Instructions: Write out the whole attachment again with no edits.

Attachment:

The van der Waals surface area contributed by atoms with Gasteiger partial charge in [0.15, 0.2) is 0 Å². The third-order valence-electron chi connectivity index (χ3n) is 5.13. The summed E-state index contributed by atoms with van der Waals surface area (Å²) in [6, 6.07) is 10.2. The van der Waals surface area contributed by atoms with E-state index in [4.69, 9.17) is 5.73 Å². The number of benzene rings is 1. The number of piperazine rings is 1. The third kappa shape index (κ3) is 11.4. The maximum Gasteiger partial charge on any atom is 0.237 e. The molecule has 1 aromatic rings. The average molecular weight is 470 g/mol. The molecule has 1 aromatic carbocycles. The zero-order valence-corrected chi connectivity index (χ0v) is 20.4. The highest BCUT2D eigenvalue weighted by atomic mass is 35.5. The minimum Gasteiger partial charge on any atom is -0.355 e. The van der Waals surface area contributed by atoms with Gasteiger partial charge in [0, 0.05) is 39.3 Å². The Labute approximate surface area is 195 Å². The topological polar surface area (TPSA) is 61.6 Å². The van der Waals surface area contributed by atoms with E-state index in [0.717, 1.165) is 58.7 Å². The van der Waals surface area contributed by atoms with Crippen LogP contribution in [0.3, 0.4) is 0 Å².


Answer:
The van der Waals surface area contributed by atoms with Gasteiger partial charge in [0.15, 0.2) is 0 Å². The third-order valence-electron chi connectivity index (χ3n) is 5.13. The summed E-state index contributed by atoms with van der Waals surface area (Å²) in [6, 6.07) is 10.2. The van der Waals surface area contributed by atoms with E-state index in [4.69, 9.17) is 5.73 Å². The number of benzene rings is 1. The number of piperazine rings is 1. The third kappa shape index (κ3) is 11.4. The maximum Gasteiger partial charge on any atom is 0.237 e. The molecule has 1 aromatic rings. The average molecular weight is 470 g/mol. The molecule has 1 aromatic carbocycles. The zero-order valence-corrected chi connectivity index (χ0v) is 20.4. The highest BCUT2D eigenvalue weighted by atomic mass is 35.5. The minimum Gasteiger partial charge on any atom is -0.355 e. The van der Waals surface area contributed by atoms with Gasteiger partial charge in [0, 0.05) is 39.3 Å². The Labute approximate surface area is 195 Å². The topological polar surface area (TPSA) is 61.6 Å². The van der Waals surface area contributed by atoms with E-state index in [0.717, 1.165) is 58.7 Å². The van der Waals surface area contributed by atoms with Crippen LogP contribution in [0.3, 0.4) is 0 Å².